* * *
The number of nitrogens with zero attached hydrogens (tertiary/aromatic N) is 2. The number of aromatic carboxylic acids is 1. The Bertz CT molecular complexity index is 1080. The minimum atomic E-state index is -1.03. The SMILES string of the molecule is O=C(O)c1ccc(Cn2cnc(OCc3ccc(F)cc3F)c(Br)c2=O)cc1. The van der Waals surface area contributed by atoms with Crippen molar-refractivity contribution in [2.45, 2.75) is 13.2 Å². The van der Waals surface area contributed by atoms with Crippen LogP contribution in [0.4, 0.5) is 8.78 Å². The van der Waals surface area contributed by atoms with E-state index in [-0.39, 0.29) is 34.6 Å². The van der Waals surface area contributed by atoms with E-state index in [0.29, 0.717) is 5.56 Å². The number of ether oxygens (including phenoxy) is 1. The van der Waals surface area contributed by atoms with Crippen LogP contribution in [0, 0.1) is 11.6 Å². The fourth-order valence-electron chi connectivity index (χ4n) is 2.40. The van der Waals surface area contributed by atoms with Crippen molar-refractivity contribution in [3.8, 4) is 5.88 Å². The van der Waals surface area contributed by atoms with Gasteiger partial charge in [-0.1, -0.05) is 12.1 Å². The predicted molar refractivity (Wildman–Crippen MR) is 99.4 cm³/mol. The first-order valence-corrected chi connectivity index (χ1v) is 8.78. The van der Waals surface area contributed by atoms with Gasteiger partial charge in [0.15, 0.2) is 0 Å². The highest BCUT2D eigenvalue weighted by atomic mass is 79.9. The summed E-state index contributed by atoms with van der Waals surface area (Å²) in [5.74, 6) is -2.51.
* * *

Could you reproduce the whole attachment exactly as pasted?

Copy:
The number of nitrogens with zero attached hydrogens (tertiary/aromatic N) is 2. The number of aromatic carboxylic acids is 1. The Bertz CT molecular complexity index is 1080. The minimum atomic E-state index is -1.03. The SMILES string of the molecule is O=C(O)c1ccc(Cn2cnc(OCc3ccc(F)cc3F)c(Br)c2=O)cc1. The van der Waals surface area contributed by atoms with Crippen molar-refractivity contribution in [2.45, 2.75) is 13.2 Å². The van der Waals surface area contributed by atoms with Crippen LogP contribution in [0.4, 0.5) is 8.78 Å². The van der Waals surface area contributed by atoms with E-state index in [-0.39, 0.29) is 34.6 Å². The van der Waals surface area contributed by atoms with E-state index in [0.29, 0.717) is 5.56 Å². The number of ether oxygens (including phenoxy) is 1. The van der Waals surface area contributed by atoms with Crippen LogP contribution in [0, 0.1) is 11.6 Å². The fourth-order valence-electron chi connectivity index (χ4n) is 2.40. The van der Waals surface area contributed by atoms with Crippen molar-refractivity contribution in [3.8, 4) is 5.88 Å². The van der Waals surface area contributed by atoms with Gasteiger partial charge in [-0.1, -0.05) is 12.1 Å². The predicted molar refractivity (Wildman–Crippen MR) is 99.4 cm³/mol. The first-order valence-corrected chi connectivity index (χ1v) is 8.78. The van der Waals surface area contributed by atoms with Gasteiger partial charge in [0.15, 0.2) is 0 Å². The highest BCUT2D eigenvalue weighted by atomic mass is 79.9. The summed E-state index contributed by atoms with van der Waals surface area (Å²) in [5.74, 6) is -2.51.